Classification of manual abilities in children with cerebral palsy under 5 years of age: how reliable is the Manual Ability Classification System?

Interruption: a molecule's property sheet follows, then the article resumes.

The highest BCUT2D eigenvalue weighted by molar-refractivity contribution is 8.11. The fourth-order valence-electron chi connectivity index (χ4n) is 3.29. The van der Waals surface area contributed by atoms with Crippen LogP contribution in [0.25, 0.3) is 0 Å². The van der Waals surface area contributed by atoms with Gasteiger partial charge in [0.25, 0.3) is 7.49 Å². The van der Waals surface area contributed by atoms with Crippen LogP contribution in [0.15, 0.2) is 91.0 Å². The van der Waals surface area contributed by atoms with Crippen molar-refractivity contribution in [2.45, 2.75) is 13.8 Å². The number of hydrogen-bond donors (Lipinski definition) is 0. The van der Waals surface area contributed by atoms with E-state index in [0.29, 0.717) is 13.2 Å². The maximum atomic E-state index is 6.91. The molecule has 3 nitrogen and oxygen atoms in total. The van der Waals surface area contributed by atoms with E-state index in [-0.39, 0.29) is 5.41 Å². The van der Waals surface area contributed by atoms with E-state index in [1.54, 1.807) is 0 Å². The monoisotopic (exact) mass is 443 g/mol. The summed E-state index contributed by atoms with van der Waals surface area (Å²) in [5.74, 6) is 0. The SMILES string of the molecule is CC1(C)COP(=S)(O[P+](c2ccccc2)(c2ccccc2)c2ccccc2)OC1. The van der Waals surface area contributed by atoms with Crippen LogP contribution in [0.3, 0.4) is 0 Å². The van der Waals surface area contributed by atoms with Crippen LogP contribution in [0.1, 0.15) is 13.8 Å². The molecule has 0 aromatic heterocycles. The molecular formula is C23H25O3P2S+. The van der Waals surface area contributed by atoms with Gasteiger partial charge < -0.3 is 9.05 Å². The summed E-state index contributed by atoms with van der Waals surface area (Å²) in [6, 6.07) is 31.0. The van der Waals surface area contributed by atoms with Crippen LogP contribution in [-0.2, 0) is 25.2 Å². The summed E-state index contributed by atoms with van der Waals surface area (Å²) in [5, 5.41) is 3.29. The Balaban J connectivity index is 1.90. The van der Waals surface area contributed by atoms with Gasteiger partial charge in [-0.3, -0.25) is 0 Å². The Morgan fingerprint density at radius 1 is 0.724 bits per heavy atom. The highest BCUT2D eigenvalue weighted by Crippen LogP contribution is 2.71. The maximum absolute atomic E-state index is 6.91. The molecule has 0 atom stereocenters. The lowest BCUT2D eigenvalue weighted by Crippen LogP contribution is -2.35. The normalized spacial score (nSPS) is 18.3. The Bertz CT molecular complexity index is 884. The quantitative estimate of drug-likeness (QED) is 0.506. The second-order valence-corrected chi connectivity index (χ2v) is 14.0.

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OBJECTIVE: To assess the interobserver reliability of the Manual Ability Classification System (MACS) in young children (age 1-5 years) with cerebral palsy. DESIGN: Interobserver reliability study. SETTING: A cross-sectional study of a hospital-based population of children with cerebral palsy. SUBJECTS: Thirty children, 18 boys and 12 girls between 1 and 5 years of age (mean age 2.5 years +/- 14.2 SD, Gross Motor Function Classification System level I-IV). MEASURES: the children were classified by means of the MACS by two independent observers. Interobserver reliability was analysed using Cohen's kappa. RESULTS: Overall interobserver reliability of the MACS for children aged 1-5 years was moderate, with a linear weighted kappa (kappa) of 0.62 (95% confidence interval (CI) 0.49-0.76). According to the generally accepted categories of agreement, reliability was moderate for children under 2 years of age (kappa = 0.55), and good for children between 2 and 5 years of age (kappa = 0.67). CONCLUSION: Classification of manual ability of young children with cerebral palsy is possible between 2 and 5 years of age. For children younger than 2 years old, it should be done with caution. Further development of the MACS for children under 5 years of age is recommended with an emphasis on age-appropriate descriptions of manual abilities.
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